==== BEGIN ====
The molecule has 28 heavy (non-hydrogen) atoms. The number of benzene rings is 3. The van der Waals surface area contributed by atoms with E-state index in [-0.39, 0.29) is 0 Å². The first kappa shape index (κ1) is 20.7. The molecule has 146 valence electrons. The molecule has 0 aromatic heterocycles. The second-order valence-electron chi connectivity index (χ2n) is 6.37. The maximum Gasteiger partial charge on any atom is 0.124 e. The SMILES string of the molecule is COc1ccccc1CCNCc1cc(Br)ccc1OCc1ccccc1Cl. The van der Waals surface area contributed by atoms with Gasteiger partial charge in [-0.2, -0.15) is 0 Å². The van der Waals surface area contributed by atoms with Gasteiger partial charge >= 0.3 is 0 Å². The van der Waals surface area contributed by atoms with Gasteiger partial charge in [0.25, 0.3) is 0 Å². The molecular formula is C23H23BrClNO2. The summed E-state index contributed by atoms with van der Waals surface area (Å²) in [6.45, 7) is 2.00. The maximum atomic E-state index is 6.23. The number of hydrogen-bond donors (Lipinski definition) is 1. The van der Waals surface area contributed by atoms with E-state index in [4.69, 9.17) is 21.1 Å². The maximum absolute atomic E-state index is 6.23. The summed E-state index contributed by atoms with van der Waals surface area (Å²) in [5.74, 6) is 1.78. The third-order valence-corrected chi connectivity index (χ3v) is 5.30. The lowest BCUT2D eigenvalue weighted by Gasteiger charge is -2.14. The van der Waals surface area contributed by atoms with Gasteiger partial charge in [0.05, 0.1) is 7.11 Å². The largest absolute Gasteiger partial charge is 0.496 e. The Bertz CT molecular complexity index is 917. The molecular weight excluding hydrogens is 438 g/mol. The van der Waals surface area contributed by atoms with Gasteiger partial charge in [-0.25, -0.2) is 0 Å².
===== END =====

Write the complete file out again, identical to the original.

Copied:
The molecule has 28 heavy (non-hydrogen) atoms. The number of benzene rings is 3. The van der Waals surface area contributed by atoms with E-state index in [-0.39, 0.29) is 0 Å². The first kappa shape index (κ1) is 20.7. The molecule has 146 valence electrons. The molecule has 0 aromatic heterocycles. The second-order valence-electron chi connectivity index (χ2n) is 6.37. The maximum Gasteiger partial charge on any atom is 0.124 e. The SMILES string of the molecule is COc1ccccc1CCNCc1cc(Br)ccc1OCc1ccccc1Cl. The van der Waals surface area contributed by atoms with Gasteiger partial charge in [-0.2, -0.15) is 0 Å². The van der Waals surface area contributed by atoms with Gasteiger partial charge >= 0.3 is 0 Å². The van der Waals surface area contributed by atoms with Gasteiger partial charge in [0.25, 0.3) is 0 Å². The molecular formula is C23H23BrClNO2. The summed E-state index contributed by atoms with van der Waals surface area (Å²) in [6.45, 7) is 2.00. The maximum atomic E-state index is 6.23. The number of hydrogen-bond donors (Lipinski definition) is 1. The van der Waals surface area contributed by atoms with E-state index in [4.69, 9.17) is 21.1 Å². The maximum absolute atomic E-state index is 6.23. The summed E-state index contributed by atoms with van der Waals surface area (Å²) in [5.74, 6) is 1.78. The third-order valence-corrected chi connectivity index (χ3v) is 5.30. The lowest BCUT2D eigenvalue weighted by Gasteiger charge is -2.14. The van der Waals surface area contributed by atoms with Gasteiger partial charge in [0.05, 0.1) is 7.11 Å². The largest absolute Gasteiger partial charge is 0.496 e. The Bertz CT molecular complexity index is 917. The molecular weight excluding hydrogens is 438 g/mol. The van der Waals surface area contributed by atoms with Gasteiger partial charge in [-0.25, -0.2) is 0 Å².